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Washington Redskins 2016 Draft Profiles: Keanu Neal, SS

Hogs Haven takes a look at 2016 NFL Draft prospects that could contribute to the Redskins.

Kim Klement-USA TODAY Sports

Keanu Neal, SS
School: Florida | Conference: SEC
College Experience: Junior | Age: 21
Height / Weight: 6-0 / 211 lbs
Projected Draft Status: First or Second Round
NFL Comparison: Kam Chancellor

College Statistics

Tackles Def Int Fumbles
Year Class Pos G Solo Ast Tot Loss Sk Int Yds Avg TD PD FR Yds TD FF
2013 FR DB 4 3 2 5 0.0 0.0 0 0 0 0 0 0
*2014 SO DB 10 25 20 45 1.0 0.0 3 -5 -1.7 0 4 1 1
2015 JR DB 12 51 33 84 3.5 2.0 1 0 0.0 0 1 0 1
Career 79 55 134 4.5 2.0 4 -5 -1.3 0 5 1 2
Provided by View Original Table
Generated 4/25/2016.

Player Overview

I know the Kam Chancellor comparison is easy and generic, but it's just so fitting. He does everything on a football field, and he does it all well, but he does nothing as well as he lays vicious, crunching, highlight-reel hits. Yes, there is more to him than that ability, but that ability is unquestionably his biggest strength, and that's not necessarily a bad thing. Sure, you want him to wrap guys up, and he does that at times. You want him to make the right play in coverage when he has to, and there's evidence that he does that more often than not.

But you also want your strong safety to make receivers think twice about strolling through the middle of the field, you want opposing running backs to be tempted to avoid certain areas of the field in fear of getting stopped suddenly in their tracks and you want quarterbacks to always have the fear of a crushing blindside hit residing in the back of their minds. It's a substantial part of why Sean Taylor created so much havoc on the field, though, of course, there was much more to his game than just his hitting ability.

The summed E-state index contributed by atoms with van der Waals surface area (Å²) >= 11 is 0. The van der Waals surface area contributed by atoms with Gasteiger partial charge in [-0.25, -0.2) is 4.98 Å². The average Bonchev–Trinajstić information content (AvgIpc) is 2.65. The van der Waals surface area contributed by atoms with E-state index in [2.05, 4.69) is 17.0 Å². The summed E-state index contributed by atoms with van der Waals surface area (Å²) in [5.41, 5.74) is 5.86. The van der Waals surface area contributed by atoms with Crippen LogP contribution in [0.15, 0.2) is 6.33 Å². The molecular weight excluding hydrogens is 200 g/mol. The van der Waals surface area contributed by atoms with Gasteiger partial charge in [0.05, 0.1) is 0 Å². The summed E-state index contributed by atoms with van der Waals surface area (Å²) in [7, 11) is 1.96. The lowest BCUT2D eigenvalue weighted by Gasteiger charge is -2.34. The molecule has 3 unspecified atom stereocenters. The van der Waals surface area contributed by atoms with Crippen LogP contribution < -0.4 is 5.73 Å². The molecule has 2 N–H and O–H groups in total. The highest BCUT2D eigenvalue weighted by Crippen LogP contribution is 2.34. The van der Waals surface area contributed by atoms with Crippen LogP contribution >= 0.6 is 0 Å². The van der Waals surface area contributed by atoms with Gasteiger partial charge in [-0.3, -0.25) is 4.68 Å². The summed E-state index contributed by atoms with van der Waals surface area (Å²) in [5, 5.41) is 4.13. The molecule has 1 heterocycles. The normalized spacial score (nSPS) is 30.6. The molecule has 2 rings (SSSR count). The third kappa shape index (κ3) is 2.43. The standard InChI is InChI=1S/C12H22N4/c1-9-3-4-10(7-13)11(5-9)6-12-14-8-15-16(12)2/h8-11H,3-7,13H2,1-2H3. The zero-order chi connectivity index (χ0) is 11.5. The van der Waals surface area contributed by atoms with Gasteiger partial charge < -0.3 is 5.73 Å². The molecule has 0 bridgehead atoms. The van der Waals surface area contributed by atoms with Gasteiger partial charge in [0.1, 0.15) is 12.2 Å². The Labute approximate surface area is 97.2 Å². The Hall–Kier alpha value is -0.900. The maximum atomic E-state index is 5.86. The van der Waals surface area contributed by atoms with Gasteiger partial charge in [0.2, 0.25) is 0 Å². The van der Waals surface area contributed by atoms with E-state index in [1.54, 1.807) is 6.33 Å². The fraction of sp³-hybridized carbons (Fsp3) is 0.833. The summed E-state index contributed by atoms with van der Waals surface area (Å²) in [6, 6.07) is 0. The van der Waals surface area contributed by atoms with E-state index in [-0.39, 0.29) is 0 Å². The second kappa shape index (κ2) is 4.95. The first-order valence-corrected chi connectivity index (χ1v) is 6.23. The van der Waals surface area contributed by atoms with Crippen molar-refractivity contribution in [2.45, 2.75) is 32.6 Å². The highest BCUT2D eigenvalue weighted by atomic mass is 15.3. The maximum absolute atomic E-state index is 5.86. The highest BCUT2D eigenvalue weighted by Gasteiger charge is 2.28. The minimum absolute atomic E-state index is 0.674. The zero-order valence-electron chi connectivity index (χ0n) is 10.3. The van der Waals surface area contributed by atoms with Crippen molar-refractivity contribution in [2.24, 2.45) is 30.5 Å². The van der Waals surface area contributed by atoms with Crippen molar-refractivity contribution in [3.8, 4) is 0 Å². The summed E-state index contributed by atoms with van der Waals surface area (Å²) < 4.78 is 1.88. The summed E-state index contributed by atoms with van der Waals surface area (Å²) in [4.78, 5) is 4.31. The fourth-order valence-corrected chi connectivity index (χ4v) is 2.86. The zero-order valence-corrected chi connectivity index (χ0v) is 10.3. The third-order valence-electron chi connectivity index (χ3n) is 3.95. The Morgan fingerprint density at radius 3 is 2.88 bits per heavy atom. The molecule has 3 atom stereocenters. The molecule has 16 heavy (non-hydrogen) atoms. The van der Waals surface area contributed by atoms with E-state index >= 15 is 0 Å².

These two plays do a great job of summarizing what Neal brings to a defense. First, Neal comes out of nowhere to shock the running back in the backfield, and even though the ball-carrier manages to elude him somewhat, the power of the hit and Neal's subsequent grip on his legs stagger him enough that he barely ekes out just two yards.


Then, the Michigan pass is nearly intercepted, but instead the receiver is forced to hang in the air to salvage a catch. He gets the yards he needed, but he is definitely thinking about that hit for the rest of the game; imagine if Neal, in burgundy and gold, were to lay that hit on Odell Beckham Jr. or Dez Bryant — they'd be thinking about that hit not only for the remainder of the game, but as long as he and Neal occupy the same division. On top of all that, look how amped up the Florida sideline gets after the play. That kind of big play serves a multitude of purposes, even though it ultimately goes down as a nice gain for the offense.


Oh, and those plays came one right after the other. It's not as though I'm delicately sifting through his film to find highlights.


  • I mean, my god, the dude can hit. It's more than a minute into this highlight reel before you see the first highlight that isn't just a devastating blow to an offensive player, and that highlight is actually Neal forcing a fumble on a strip tackle.

  • Speaking of strip tackles, he has a knack for getting the ball away from the offense. He was officially credited with just four interceptions and two forced fumbles in his collegiate career, but he forces incompletions with his hits, and other passes get dropped in anticipation of a coming hit.